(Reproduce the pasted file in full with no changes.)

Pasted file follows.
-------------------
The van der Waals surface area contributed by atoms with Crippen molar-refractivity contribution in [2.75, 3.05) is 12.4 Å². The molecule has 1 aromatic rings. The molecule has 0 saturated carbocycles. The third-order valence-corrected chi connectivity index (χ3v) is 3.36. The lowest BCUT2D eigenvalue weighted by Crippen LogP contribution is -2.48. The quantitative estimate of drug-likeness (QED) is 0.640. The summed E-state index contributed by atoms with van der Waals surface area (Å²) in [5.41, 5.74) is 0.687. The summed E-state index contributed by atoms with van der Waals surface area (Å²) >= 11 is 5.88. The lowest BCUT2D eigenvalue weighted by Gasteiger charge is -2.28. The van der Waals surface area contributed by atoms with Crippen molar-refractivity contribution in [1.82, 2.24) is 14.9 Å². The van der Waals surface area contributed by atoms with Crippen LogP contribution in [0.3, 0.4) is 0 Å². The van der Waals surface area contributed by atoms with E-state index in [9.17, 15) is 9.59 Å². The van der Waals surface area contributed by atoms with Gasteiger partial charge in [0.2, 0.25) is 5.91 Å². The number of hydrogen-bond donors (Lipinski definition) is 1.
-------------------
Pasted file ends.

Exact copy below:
The van der Waals surface area contributed by atoms with Crippen molar-refractivity contribution in [2.75, 3.05) is 12.4 Å². The molecule has 1 aromatic rings. The molecule has 0 saturated carbocycles. The third-order valence-corrected chi connectivity index (χ3v) is 3.36. The lowest BCUT2D eigenvalue weighted by Crippen LogP contribution is -2.48. The quantitative estimate of drug-likeness (QED) is 0.640. The summed E-state index contributed by atoms with van der Waals surface area (Å²) in [5.41, 5.74) is 0.687. The summed E-state index contributed by atoms with van der Waals surface area (Å²) >= 11 is 5.88. The lowest BCUT2D eigenvalue weighted by Gasteiger charge is -2.28. The van der Waals surface area contributed by atoms with Crippen molar-refractivity contribution in [1.82, 2.24) is 14.9 Å². The van der Waals surface area contributed by atoms with Crippen LogP contribution in [0.3, 0.4) is 0 Å². The van der Waals surface area contributed by atoms with E-state index in [9.17, 15) is 9.59 Å². The van der Waals surface area contributed by atoms with Gasteiger partial charge in [0.2, 0.25) is 5.91 Å². The number of hydrogen-bond donors (Lipinski definition) is 1.